I’m finishing up my undergraduate degree at Ryerson University in Geographic Analysis and plan to further continue my studies. GIS is very appealing in academia as it is one of the most useful tools currently available that apply to geography or location analysis. It’s also applicable in all fields. Regardless if it’s business, environment or military, the broad range of applications and career paths is what initially interested me in GIS. Later, I decided to take the retail or business geography route as the corporate lifestyle appeals to me and this aligns with my future career path.
What area of GIS have you worked in, so far?
Currently, I’m working in the retail and business field as a research assistant at Ryerson University. I manage variable analyses for segmentation or cluster groups, but more specifically, analyses of income distribution that consider and explain key differences in economic groups within a target population. I do these analyses based on the requests of my supervisor or the professor that I am working with.
I’ve also worked at Scotiabank International as a branch network delivery analyst. I was tasked to look at branch metrics such as market potential for possible relocation or branch movement and optimization.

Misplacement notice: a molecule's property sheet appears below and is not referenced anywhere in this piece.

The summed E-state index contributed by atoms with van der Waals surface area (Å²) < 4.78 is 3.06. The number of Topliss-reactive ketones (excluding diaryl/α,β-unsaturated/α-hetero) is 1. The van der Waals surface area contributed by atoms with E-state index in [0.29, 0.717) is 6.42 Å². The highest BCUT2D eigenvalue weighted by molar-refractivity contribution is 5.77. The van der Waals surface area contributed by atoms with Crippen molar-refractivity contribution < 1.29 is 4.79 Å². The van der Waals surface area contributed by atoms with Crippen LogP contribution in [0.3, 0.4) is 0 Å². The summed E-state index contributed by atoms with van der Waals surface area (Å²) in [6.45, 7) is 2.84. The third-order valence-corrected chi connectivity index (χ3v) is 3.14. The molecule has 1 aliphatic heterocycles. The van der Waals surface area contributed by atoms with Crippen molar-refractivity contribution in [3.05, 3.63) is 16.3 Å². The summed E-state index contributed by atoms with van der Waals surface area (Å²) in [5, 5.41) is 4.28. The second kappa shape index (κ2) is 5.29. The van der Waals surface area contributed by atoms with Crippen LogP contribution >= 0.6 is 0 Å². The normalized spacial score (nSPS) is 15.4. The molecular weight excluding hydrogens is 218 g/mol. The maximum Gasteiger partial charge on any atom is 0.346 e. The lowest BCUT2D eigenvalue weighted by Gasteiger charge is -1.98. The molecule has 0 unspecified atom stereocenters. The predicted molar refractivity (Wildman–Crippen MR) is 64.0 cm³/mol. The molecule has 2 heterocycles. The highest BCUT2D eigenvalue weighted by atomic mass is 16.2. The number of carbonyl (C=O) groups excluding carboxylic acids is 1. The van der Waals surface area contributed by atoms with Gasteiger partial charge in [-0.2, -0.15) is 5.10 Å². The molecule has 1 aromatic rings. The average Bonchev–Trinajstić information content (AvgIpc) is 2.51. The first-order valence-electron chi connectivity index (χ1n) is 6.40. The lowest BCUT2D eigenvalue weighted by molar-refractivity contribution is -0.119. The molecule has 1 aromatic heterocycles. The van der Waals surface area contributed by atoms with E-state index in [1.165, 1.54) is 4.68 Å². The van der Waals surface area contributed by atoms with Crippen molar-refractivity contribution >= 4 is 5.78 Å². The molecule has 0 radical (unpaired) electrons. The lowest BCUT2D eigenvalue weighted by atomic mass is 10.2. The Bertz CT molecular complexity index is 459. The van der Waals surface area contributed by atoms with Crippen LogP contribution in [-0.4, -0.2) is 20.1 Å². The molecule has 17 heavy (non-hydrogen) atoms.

What are some of your plans in the field of GIS?
My plans include finishing my degree this year, along with pursuing my Master of Spatial Analysis at Ryerson University to further extend my understanding of GIS. Once my education is done, I would like to work at a consulting firm, corporate bank or GIS software and services company such as Esri Canada.
Now as a GIS Ambassador, Nicholas has come full circle by supporting the Skills Ontario GIS competition as a judge, and by visiting K-12 classrooms to promote the importance of maps and GIS. We are thankful to have someone who’s had such an interesting GIS journey to support teachers in the Toronto area.
If you’d like your students to follow Nicholas’ example and help them along their GIS journey, explore the following information from the Esri Canada Skills Ontario GIS Competition group:
- Skills Ontario GIS scope
- Past competition questions
- Preparation documents to get your students ready for the competition
If you have any questions regarding the competition, please contact email@example.com.
About the Author
Angela Alexander is a K-12 Education Resource Developer on the Esri Canada Education and Research team. She has over six years of experience working with educators across Canada. Angela is responsible for producing geographic information system (GIS) and curriculum specific resources, conducting and creating custom workshops for educators and judging and developing the question for the annual GIS Skills Ontario competition in Waterloo, Ontario. Angela has a Bachelor’s degree in Geography and Sociology from the University of Western Ontario and completed the Applied Digital Geography and GIS certificate program at Ryerson University.More Content by Angela Alexander